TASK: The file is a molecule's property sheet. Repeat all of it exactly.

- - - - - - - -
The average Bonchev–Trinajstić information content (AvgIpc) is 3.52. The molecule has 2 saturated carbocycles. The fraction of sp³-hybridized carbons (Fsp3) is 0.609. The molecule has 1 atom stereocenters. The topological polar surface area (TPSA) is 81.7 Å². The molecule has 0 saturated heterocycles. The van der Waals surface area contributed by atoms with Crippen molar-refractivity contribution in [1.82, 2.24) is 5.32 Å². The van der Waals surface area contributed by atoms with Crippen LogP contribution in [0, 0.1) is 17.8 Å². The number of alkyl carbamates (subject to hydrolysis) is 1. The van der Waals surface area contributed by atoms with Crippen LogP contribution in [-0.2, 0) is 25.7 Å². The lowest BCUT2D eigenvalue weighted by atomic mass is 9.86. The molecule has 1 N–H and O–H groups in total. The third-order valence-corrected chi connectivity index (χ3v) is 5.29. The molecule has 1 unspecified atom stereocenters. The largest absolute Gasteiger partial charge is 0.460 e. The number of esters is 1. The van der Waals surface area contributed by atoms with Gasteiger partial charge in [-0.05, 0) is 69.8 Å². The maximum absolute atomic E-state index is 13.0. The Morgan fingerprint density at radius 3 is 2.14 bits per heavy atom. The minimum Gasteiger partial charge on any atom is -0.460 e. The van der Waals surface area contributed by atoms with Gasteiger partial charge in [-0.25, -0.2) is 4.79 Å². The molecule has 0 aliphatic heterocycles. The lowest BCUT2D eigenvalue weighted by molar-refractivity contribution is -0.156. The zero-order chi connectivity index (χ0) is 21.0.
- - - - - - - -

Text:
The average Bonchev–Trinajstić information content (AvgIpc) is 3.52. The molecule has 2 saturated carbocycles. The fraction of sp³-hybridized carbons (Fsp3) is 0.609. The molecule has 1 atom stereocenters. The topological polar surface area (TPSA) is 81.7 Å². The molecule has 0 saturated heterocycles. The van der Waals surface area contributed by atoms with Crippen molar-refractivity contribution in [1.82, 2.24) is 5.32 Å². The van der Waals surface area contributed by atoms with Crippen LogP contribution in [0, 0.1) is 17.8 Å². The number of alkyl carbamates (subject to hydrolysis) is 1. The van der Waals surface area contributed by atoms with Crippen LogP contribution in [-0.2, 0) is 25.7 Å². The lowest BCUT2D eigenvalue weighted by atomic mass is 9.86. The molecule has 1 N–H and O–H groups in total. The third-order valence-corrected chi connectivity index (χ3v) is 5.29. The molecule has 1 unspecified atom stereocenters. The largest absolute Gasteiger partial charge is 0.460 e. The number of esters is 1. The van der Waals surface area contributed by atoms with Gasteiger partial charge in [-0.05, 0) is 69.8 Å². The maximum absolute atomic E-state index is 13.0. The Morgan fingerprint density at radius 3 is 2.14 bits per heavy atom. The minimum Gasteiger partial charge on any atom is -0.460 e. The van der Waals surface area contributed by atoms with Gasteiger partial charge in [-0.25, -0.2) is 4.79 Å². The molecule has 0 aliphatic heterocycles. The lowest BCUT2D eigenvalue weighted by molar-refractivity contribution is -0.156. The zero-order chi connectivity index (χ0) is 21.0.